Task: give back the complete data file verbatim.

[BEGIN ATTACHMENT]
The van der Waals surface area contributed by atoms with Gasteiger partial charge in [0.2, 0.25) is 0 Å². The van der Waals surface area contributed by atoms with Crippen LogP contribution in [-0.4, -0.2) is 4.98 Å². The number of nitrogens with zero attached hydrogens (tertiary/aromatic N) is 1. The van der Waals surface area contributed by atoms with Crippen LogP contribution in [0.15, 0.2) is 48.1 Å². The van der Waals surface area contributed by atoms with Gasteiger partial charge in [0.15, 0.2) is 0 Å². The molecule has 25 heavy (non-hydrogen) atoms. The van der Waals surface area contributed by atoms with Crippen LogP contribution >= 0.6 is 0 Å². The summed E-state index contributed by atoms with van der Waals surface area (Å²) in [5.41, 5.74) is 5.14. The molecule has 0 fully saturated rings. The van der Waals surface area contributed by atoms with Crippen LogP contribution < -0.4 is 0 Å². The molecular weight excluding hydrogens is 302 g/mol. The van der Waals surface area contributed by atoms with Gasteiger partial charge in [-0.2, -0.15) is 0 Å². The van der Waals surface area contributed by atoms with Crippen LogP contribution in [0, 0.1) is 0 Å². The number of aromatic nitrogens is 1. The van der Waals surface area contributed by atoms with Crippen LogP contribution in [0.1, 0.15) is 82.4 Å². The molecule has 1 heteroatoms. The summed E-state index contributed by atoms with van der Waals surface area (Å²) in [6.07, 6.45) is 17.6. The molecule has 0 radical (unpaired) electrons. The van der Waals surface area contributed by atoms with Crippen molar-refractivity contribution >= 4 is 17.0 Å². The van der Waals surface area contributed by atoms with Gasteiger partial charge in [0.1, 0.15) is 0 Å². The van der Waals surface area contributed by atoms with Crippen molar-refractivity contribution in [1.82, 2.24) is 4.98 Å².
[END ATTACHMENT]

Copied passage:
The van der Waals surface area contributed by atoms with Gasteiger partial charge in [0.2, 0.25) is 0 Å². The van der Waals surface area contributed by atoms with Crippen LogP contribution in [-0.4, -0.2) is 4.98 Å². The number of nitrogens with zero attached hydrogens (tertiary/aromatic N) is 1. The van der Waals surface area contributed by atoms with Crippen LogP contribution in [0.15, 0.2) is 48.1 Å². The van der Waals surface area contributed by atoms with Gasteiger partial charge in [0.15, 0.2) is 0 Å². The molecule has 25 heavy (non-hydrogen) atoms. The van der Waals surface area contributed by atoms with Crippen LogP contribution >= 0.6 is 0 Å². The summed E-state index contributed by atoms with van der Waals surface area (Å²) in [5.41, 5.74) is 5.14. The molecule has 0 fully saturated rings. The van der Waals surface area contributed by atoms with Crippen LogP contribution < -0.4 is 0 Å². The molecular weight excluding hydrogens is 302 g/mol. The van der Waals surface area contributed by atoms with Gasteiger partial charge in [-0.2, -0.15) is 0 Å². The van der Waals surface area contributed by atoms with Crippen LogP contribution in [0, 0.1) is 0 Å². The number of aromatic nitrogens is 1. The van der Waals surface area contributed by atoms with Crippen LogP contribution in [0.1, 0.15) is 82.4 Å². The molecule has 1 heteroatoms. The summed E-state index contributed by atoms with van der Waals surface area (Å²) in [6.07, 6.45) is 17.6. The molecule has 0 radical (unpaired) electrons. The van der Waals surface area contributed by atoms with Crippen molar-refractivity contribution >= 4 is 17.0 Å². The van der Waals surface area contributed by atoms with Gasteiger partial charge in [0.1, 0.15) is 0 Å². The van der Waals surface area contributed by atoms with Crippen molar-refractivity contribution in [1.82, 2.24) is 4.98 Å².